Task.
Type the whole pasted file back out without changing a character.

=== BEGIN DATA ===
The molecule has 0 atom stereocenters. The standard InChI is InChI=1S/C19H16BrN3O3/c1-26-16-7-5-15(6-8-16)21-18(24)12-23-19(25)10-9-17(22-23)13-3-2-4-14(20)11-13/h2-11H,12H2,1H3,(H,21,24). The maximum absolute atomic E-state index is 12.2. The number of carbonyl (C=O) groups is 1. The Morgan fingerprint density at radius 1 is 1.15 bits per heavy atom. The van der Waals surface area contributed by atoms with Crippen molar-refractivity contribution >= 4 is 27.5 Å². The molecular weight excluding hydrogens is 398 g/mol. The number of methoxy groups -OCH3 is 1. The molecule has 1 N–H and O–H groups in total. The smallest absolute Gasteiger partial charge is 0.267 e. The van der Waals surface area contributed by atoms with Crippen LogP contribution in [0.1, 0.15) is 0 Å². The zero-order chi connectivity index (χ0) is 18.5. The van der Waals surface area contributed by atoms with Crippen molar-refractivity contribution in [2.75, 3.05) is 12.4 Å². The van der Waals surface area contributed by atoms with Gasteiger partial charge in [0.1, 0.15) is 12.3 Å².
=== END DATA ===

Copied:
The molecule has 0 atom stereocenters. The standard InChI is InChI=1S/C19H16BrN3O3/c1-26-16-7-5-15(6-8-16)21-18(24)12-23-19(25)10-9-17(22-23)13-3-2-4-14(20)11-13/h2-11H,12H2,1H3,(H,21,24). The maximum absolute atomic E-state index is 12.2. The number of carbonyl (C=O) groups is 1. The Morgan fingerprint density at radius 1 is 1.15 bits per heavy atom. The van der Waals surface area contributed by atoms with Crippen molar-refractivity contribution >= 4 is 27.5 Å². The molecular weight excluding hydrogens is 398 g/mol. The number of methoxy groups -OCH3 is 1. The molecule has 1 N–H and O–H groups in total. The smallest absolute Gasteiger partial charge is 0.267 e. The van der Waals surface area contributed by atoms with Crippen LogP contribution in [0.1, 0.15) is 0 Å². The zero-order chi connectivity index (χ0) is 18.5. The van der Waals surface area contributed by atoms with Crippen molar-refractivity contribution in [2.75, 3.05) is 12.4 Å². The van der Waals surface area contributed by atoms with Gasteiger partial charge in [0.1, 0.15) is 12.3 Å².